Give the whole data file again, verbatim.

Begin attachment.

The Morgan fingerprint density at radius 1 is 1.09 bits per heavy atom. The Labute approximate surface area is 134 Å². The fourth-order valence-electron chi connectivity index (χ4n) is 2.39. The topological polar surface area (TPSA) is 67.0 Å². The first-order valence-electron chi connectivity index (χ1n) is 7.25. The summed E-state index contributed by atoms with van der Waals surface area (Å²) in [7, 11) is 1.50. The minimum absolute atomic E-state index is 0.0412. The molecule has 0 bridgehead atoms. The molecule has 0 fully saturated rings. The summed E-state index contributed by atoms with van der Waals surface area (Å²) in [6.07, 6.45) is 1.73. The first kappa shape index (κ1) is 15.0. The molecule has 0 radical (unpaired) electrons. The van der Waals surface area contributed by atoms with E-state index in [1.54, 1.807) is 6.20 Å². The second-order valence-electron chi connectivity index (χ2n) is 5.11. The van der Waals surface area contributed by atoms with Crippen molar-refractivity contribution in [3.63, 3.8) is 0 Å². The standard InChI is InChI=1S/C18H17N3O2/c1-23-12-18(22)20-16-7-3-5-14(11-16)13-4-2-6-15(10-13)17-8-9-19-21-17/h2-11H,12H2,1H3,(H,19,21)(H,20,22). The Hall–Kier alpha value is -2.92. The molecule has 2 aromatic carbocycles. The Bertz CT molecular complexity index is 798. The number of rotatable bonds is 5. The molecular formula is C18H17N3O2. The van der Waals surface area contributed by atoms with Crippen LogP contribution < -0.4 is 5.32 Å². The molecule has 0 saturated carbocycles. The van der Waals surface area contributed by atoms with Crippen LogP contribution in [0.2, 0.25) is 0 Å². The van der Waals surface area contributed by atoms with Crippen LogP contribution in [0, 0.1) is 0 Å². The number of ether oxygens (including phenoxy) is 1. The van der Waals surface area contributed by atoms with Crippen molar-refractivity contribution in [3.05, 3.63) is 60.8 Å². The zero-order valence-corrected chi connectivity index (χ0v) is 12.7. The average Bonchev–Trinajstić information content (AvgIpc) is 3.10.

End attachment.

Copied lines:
The Morgan fingerprint density at radius 1 is 1.09 bits per heavy atom. The Labute approximate surface area is 134 Å². The fourth-order valence-electron chi connectivity index (χ4n) is 2.39. The topological polar surface area (TPSA) is 67.0 Å². The first-order valence-electron chi connectivity index (χ1n) is 7.25. The summed E-state index contributed by atoms with van der Waals surface area (Å²) in [7, 11) is 1.50. The minimum absolute atomic E-state index is 0.0412. The molecule has 0 bridgehead atoms. The molecule has 0 fully saturated rings. The summed E-state index contributed by atoms with van der Waals surface area (Å²) in [6.07, 6.45) is 1.73. The first kappa shape index (κ1) is 15.0. The molecule has 0 radical (unpaired) electrons. The van der Waals surface area contributed by atoms with E-state index in [1.54, 1.807) is 6.20 Å². The second-order valence-electron chi connectivity index (χ2n) is 5.11. The van der Waals surface area contributed by atoms with Crippen molar-refractivity contribution in [3.63, 3.8) is 0 Å². The standard InChI is InChI=1S/C18H17N3O2/c1-23-12-18(22)20-16-7-3-5-14(11-16)13-4-2-6-15(10-13)17-8-9-19-21-17/h2-11H,12H2,1H3,(H,19,21)(H,20,22). The Hall–Kier alpha value is -2.92. The molecule has 2 aromatic carbocycles. The Bertz CT molecular complexity index is 798. The number of rotatable bonds is 5. The molecular formula is C18H17N3O2. The van der Waals surface area contributed by atoms with Crippen LogP contribution < -0.4 is 5.32 Å². The molecule has 0 saturated carbocycles. The van der Waals surface area contributed by atoms with Crippen LogP contribution in [0.2, 0.25) is 0 Å². The van der Waals surface area contributed by atoms with Crippen LogP contribution in [0, 0.1) is 0 Å². The number of ether oxygens (including phenoxy) is 1. The van der Waals surface area contributed by atoms with Crippen molar-refractivity contribution in [3.05, 3.63) is 60.8 Å². The zero-order valence-corrected chi connectivity index (χ0v) is 12.7. The average Bonchev–Trinajstić information content (AvgIpc) is 3.10.